Version: v1, Published online: 1998
Retrieved January 26, 2020, from https://www.rep.routledge.com/articles/overview/buddhist-philosophy-chinese/v-1
1. Historical overview
The development of Chinese Buddhist philosophy can be divided roughly into four periods: (1) the early introduction of Indian and Central Asian Buddhism (first–fourth centuries ad); (2) the formative development of Chinese versions of Indian and Central Asian Schools (fifth–seventh centuries); (3) the emergence of distinctively Sinitic Buddhist schools (seventh–twelfth centuries); and (4) the continuance of Chinese Buddhism into the present day (thirteenth century onwards).
From the fourth through the seventh centuries, Buddhists periodically realized that the positions being engendered in China were at variance with their Indian antecedents, and attempted to correct the problem, either through the introduction of additional translations or by clarifying differences between Buddhist and native Chinese ideas. By the eighth century, the Chinese had apparently become satisfied with the types of Buddhism they had developed, since from then on they lost interest in Indian commentaries and treatises and instead turned their attention toward Chinese commentaries on the Buddhist scriptures – such as the Lotus Sutra and Huayan Sutra – that had assumed importance for Chinese Buddhist traditions. Moreover, even though missionaries continued to arrive in China and new translations continued to be produced through the thirteenth century, none of the significant developments in Indian Buddhism (such as Buddhist syllogistic logic) from the seventh century onwards had any lasting impact on Chinese Buddhism, and many important texts and thinkers (for example, Dharmakīrti, Candrakīrti, Śāntarakṣita) remained virtually unknown in East Asia until modern times (see Buddhist philosophy, Indian).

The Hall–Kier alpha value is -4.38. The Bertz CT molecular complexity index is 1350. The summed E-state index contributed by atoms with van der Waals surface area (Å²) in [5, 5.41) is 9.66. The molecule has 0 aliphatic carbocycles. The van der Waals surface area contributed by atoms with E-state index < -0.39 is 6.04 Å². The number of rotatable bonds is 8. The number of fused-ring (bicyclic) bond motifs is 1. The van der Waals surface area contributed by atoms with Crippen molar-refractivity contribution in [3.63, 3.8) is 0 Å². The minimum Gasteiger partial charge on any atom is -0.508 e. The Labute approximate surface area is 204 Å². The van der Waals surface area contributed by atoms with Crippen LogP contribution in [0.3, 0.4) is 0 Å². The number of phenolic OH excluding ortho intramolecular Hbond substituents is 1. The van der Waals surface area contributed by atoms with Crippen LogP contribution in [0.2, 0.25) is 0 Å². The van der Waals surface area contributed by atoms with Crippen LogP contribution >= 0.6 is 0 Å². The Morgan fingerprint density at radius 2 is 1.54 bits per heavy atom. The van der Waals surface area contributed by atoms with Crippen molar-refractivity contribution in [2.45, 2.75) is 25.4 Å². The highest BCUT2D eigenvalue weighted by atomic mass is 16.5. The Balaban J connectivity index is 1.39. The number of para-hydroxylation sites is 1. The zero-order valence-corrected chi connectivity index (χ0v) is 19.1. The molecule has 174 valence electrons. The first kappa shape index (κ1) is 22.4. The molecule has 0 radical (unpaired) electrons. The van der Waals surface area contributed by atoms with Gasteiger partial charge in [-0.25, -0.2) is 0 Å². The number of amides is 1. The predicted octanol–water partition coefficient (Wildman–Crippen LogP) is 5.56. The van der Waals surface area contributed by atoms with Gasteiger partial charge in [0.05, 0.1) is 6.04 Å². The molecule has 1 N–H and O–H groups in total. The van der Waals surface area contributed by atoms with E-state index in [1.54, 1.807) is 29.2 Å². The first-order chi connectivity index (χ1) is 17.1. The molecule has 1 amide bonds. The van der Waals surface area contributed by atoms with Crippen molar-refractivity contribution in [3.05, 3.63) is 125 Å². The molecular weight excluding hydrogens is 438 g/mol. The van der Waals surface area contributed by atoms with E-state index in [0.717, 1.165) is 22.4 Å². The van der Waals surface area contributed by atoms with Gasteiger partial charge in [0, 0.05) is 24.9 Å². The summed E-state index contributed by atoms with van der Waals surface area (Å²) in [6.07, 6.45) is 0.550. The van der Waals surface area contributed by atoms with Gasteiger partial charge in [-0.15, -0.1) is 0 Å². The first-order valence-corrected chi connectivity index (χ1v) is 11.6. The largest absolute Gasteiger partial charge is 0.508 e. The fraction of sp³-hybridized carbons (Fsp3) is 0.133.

Lusthaus, Dan. Historical overview. Buddhist philosophy, Chinese, 1998, doi:10.4324/9780415249126-G002-1. Routledge Encyclopedia of Philosophy, Taylor and Francis, https://www.rep.routledge.com/articles/overview/buddhist-philosophy-chinese/v-1/sections/historical-overview-2.
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